Consistent with past practice, staff external to the program will facilitate a moderation process to contest and verify our aid investment quality reporting. Poorly performing investments will be subject to remedial action and cancelled if they do not improve within one year. Independent reviews of larger investments will complement our own assessments. These will be timed so as to inform programming decisions, including whether to adjust or extend specific investments. This AIP has drawn on the review of the Australia-Vietnam Joint Aid Program Strategy 2010-15 conducted by the Office of Development Effectiveness, and we will continue to draw on their independent advice.
Governance and resource management
Australian aid to Vietnam will principally be managed by the Department of Foreign Affairs and Trade (DFAT) in Canberra and Hanoi. Overall responsibility for strategy and the Vietnam aid budget will lie with DFAT’s First Assistant Secretary, South East Asia Mainland and Regional Division. Australia’s Ambassador to Vietnam will have responsibility for in-country leadership and delivery of the bilateral aid program against the objectives of this AIP.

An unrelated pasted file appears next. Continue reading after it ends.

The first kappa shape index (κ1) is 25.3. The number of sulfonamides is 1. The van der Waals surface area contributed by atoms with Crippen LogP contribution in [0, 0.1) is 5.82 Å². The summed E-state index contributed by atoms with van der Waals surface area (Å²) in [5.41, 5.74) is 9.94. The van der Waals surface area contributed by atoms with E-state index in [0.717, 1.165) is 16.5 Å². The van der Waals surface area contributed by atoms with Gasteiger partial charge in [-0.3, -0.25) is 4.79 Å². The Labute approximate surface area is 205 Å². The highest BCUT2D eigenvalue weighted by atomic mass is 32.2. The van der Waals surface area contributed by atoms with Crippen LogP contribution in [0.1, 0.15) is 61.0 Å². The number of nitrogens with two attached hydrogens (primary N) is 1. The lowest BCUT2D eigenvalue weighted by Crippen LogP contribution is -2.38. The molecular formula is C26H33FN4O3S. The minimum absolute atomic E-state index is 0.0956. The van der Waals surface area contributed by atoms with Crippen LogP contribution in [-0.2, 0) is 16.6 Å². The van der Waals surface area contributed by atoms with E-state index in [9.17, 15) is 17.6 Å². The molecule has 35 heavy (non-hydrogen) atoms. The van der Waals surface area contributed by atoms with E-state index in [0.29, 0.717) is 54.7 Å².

DFAT in Canberra is responsible for policy development and guidance, drawing on the expertise of thematic specialists, as well as the Vietnam and Cambodia Section and Post. Other agencies, including the Australian Centre for International Agricultural Research (ACIAR), Austrade, the Department of Agriculture, and the Department of Education and Training, will make contributions to oversight and policy development in particular sectors.
Staff at Post will have primary responsibility for program analysis, design, management, and monitoring and evaluation, including regular field visits that enable knowledge transfer, ongoing professional development and data validation.
We will procure specialist expertise to help design our changing program. Advisers will also be embedded within our programs during implementation, maintaining our access to necessary expertise throughout the project life cycle.